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>HIKII ■OV « TUB • SCRIPPS NORTHWEST
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■■—4-« l— matter. l*ubllahcd ■br th* , Tinmi
Waul ■>■». i'». BTerr K«»taf ICicrpt laadar.
THE PHONE MONOPOLY
The temper of the printers who appeared hefore the city council yesterday
indicates that the public generally in Tacoina is not throwing up its hat in
ecstacies over the prospect of tying up to the Bell telephone monopoly for
another 25 years.
Sentiment on the streets seems to be almost universal in favor of the
government taking over the whole telephone system and making it a part
of the postal service. This idea received a boost Tuesday when the facts on
telephone charges in coast cities came to Mayor Seymour utterly puncturing
the claims of the local company advocates that present rates here are' as low
as can be made.
The company always insists that as the business grows the ratio of ex
penses increases. 80 if a rate of a dollar a month can be made when there are
1,000 phones in a city if the numbers increases to 10,000 the rates must go up
accordingly to at least $5 a month or the company gets the worst of it.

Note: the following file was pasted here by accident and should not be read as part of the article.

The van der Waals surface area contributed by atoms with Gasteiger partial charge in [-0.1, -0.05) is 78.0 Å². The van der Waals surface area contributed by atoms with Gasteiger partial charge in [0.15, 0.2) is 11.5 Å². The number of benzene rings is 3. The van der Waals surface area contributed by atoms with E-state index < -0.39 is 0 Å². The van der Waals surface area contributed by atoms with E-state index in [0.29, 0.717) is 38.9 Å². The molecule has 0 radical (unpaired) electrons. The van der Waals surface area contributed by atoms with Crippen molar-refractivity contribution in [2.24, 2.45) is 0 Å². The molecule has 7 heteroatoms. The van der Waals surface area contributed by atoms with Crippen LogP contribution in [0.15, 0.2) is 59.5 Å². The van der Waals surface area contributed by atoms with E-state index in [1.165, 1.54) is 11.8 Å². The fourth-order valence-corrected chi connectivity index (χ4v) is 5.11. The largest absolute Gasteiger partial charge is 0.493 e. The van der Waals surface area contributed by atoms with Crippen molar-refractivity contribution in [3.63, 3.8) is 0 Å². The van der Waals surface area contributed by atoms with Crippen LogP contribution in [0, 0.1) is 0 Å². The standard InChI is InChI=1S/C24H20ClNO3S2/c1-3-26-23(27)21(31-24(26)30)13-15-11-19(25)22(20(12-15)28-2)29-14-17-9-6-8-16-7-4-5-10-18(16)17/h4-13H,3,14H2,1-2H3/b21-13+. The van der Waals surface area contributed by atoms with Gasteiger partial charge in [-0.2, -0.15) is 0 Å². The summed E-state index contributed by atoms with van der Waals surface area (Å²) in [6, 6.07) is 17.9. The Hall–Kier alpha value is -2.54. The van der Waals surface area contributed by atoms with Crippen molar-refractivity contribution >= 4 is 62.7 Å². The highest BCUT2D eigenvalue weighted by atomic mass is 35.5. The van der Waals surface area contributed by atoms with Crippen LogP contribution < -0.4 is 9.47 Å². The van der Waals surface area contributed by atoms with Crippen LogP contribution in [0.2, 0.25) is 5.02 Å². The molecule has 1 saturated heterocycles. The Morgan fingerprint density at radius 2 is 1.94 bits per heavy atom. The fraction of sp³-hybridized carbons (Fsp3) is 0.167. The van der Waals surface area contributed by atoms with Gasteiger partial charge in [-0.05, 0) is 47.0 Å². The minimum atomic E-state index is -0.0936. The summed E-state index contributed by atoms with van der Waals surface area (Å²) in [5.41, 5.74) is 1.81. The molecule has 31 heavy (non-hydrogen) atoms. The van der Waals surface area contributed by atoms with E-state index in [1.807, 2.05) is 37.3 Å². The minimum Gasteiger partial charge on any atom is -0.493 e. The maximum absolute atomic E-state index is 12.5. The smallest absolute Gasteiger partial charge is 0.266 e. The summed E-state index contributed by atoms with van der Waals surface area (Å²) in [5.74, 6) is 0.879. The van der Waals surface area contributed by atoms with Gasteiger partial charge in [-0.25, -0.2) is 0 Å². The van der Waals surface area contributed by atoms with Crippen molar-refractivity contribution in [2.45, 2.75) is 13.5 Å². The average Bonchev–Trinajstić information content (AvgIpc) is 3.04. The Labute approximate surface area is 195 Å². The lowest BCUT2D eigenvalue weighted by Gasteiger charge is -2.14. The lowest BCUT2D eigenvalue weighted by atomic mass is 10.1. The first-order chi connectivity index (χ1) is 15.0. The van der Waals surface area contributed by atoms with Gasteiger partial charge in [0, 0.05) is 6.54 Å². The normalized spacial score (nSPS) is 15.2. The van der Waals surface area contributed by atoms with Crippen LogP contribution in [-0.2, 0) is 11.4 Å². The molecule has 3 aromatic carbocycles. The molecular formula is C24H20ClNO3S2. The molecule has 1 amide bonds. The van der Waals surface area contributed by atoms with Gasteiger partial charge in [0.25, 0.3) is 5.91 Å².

In the schedule of rates asked in the new franchise here the company
wants to keep the present rates until 20,000 phones are in—there are about
•14,000 now. Then it wants to boost them to $3.50 for residence and $7 for
business. This it desires to hold until 30,000 phones, and then make another
boost to $4 for residence and &8 for business houses.
And thej- insist that it cannot be run any cheaper.
But now come the rates in force in Los Angeles now. They have 37,000
telephones in there now and the rate for business houses is from $3.75 to
$5.25 and for residences from $2 to $2.25.
Yet tins Bell monopoly stands before the Tacoma city council and says
it cannot give Tacoina anything better than a $4 and $8 rate when it shall
grow to the size of Los Angeles.
On the Los Angeles basis Tacoma ought to be getting residence tele
phones for $1 a month now.
And it is a good guess that unless Tacoma gets them at that rate no new
franchise will ever be approved by the people. Tacomans are getting onto
the schemes of the Bell monopoly.
Of course the company can go before the public service commission as it
did before the city council two years ago and show its expenses are tremen
dous. But the big item in those expenses is "royalty."
It is paying a royalty to itself on the transmitter. The way it does this
is it has organized another corporation within itself to own the patents. Then
it pays this corporation outrageous royalties and when brought to court to
show its operating cost it flaunts this "royalty" bill.
It isn't a bill at all. It simply represents dividends put in the other
pocket of the monopoly owners, and when the people got onto the trick it will
be all off with the telephone grab.
LIGHT! MORE LIGHT!
Prof. A. O. Toffteen, the great Swedish-American Biblical scholar and